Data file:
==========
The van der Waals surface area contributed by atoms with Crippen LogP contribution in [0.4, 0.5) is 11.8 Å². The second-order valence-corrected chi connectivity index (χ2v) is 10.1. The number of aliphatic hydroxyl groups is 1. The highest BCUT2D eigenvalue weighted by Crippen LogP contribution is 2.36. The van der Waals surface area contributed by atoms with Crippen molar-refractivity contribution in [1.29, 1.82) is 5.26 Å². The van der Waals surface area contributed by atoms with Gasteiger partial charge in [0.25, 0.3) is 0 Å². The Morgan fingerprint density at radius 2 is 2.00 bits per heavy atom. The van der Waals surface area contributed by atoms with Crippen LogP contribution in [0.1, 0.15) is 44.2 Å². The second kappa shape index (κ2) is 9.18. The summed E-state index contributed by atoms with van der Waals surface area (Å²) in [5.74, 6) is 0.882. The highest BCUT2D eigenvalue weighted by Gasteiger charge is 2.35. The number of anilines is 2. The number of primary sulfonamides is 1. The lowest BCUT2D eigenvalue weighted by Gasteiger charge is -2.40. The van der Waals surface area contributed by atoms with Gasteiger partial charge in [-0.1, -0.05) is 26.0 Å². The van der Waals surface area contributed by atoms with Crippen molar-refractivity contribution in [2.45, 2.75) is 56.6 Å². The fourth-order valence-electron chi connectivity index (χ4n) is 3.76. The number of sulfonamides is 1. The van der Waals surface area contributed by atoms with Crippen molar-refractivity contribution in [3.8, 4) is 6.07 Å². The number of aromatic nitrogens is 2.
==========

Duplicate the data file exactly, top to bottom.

The van der Waals surface area contributed by atoms with Crippen LogP contribution in [0.4, 0.5) is 11.8 Å². The second-order valence-corrected chi connectivity index (χ2v) is 10.1. The number of aliphatic hydroxyl groups is 1. The highest BCUT2D eigenvalue weighted by Crippen LogP contribution is 2.36. The van der Waals surface area contributed by atoms with Crippen molar-refractivity contribution in [1.29, 1.82) is 5.26 Å². The van der Waals surface area contributed by atoms with Gasteiger partial charge in [0.25, 0.3) is 0 Å². The Morgan fingerprint density at radius 2 is 2.00 bits per heavy atom. The van der Waals surface area contributed by atoms with Crippen LogP contribution in [0.1, 0.15) is 44.2 Å². The second kappa shape index (κ2) is 9.18. The summed E-state index contributed by atoms with van der Waals surface area (Å²) in [5.74, 6) is 0.882. The highest BCUT2D eigenvalue weighted by Gasteiger charge is 2.35. The number of anilines is 2. The number of primary sulfonamides is 1. The lowest BCUT2D eigenvalue weighted by Gasteiger charge is -2.40. The van der Waals surface area contributed by atoms with Gasteiger partial charge in [-0.1, -0.05) is 26.0 Å². The van der Waals surface area contributed by atoms with Crippen molar-refractivity contribution in [2.45, 2.75) is 56.6 Å². The fourth-order valence-electron chi connectivity index (χ4n) is 3.76. The number of sulfonamides is 1. The van der Waals surface area contributed by atoms with Crippen molar-refractivity contribution in [3.8, 4) is 6.07 Å². The number of aromatic nitrogens is 2.